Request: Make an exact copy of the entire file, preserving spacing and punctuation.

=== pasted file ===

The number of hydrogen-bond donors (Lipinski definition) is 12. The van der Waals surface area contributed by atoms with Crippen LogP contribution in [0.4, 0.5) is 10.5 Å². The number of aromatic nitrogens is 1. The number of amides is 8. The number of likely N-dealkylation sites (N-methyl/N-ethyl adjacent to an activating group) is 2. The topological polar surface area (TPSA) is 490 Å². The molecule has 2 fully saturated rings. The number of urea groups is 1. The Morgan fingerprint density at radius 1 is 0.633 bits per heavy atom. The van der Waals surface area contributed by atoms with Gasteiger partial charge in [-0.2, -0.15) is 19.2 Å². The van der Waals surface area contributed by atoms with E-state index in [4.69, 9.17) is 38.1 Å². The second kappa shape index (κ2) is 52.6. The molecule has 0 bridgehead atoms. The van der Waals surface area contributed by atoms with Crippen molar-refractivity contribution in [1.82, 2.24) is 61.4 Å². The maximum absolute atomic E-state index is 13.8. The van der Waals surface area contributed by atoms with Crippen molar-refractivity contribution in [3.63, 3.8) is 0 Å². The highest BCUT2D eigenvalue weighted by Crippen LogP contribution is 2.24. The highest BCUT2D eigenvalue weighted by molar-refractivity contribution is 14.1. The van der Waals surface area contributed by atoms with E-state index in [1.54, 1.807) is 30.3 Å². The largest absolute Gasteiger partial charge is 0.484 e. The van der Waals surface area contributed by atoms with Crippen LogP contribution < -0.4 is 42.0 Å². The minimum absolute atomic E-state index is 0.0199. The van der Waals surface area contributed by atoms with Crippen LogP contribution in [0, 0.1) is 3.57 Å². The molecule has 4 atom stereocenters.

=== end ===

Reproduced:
The number of hydrogen-bond donors (Lipinski definition) is 12. The van der Waals surface area contributed by atoms with Crippen LogP contribution in [0.4, 0.5) is 10.5 Å². The number of aromatic nitrogens is 1. The number of amides is 8. The number of likely N-dealkylation sites (N-methyl/N-ethyl adjacent to an activating group) is 2. The topological polar surface area (TPSA) is 490 Å². The molecule has 2 fully saturated rings. The number of urea groups is 1. The Morgan fingerprint density at radius 1 is 0.633 bits per heavy atom. The van der Waals surface area contributed by atoms with Gasteiger partial charge in [-0.2, -0.15) is 19.2 Å². The van der Waals surface area contributed by atoms with E-state index in [4.69, 9.17) is 38.1 Å². The second kappa shape index (κ2) is 52.6. The molecule has 0 bridgehead atoms. The van der Waals surface area contributed by atoms with Crippen molar-refractivity contribution in [1.82, 2.24) is 61.4 Å². The maximum absolute atomic E-state index is 13.8. The van der Waals surface area contributed by atoms with Crippen molar-refractivity contribution in [3.63, 3.8) is 0 Å². The highest BCUT2D eigenvalue weighted by Crippen LogP contribution is 2.24. The highest BCUT2D eigenvalue weighted by molar-refractivity contribution is 14.1. The van der Waals surface area contributed by atoms with E-state index in [1.54, 1.807) is 30.3 Å². The largest absolute Gasteiger partial charge is 0.484 e. The van der Waals surface area contributed by atoms with Crippen LogP contribution < -0.4 is 42.0 Å². The minimum absolute atomic E-state index is 0.0199. The van der Waals surface area contributed by atoms with Crippen LogP contribution in [0, 0.1) is 3.57 Å². The molecule has 4 atom stereocenters.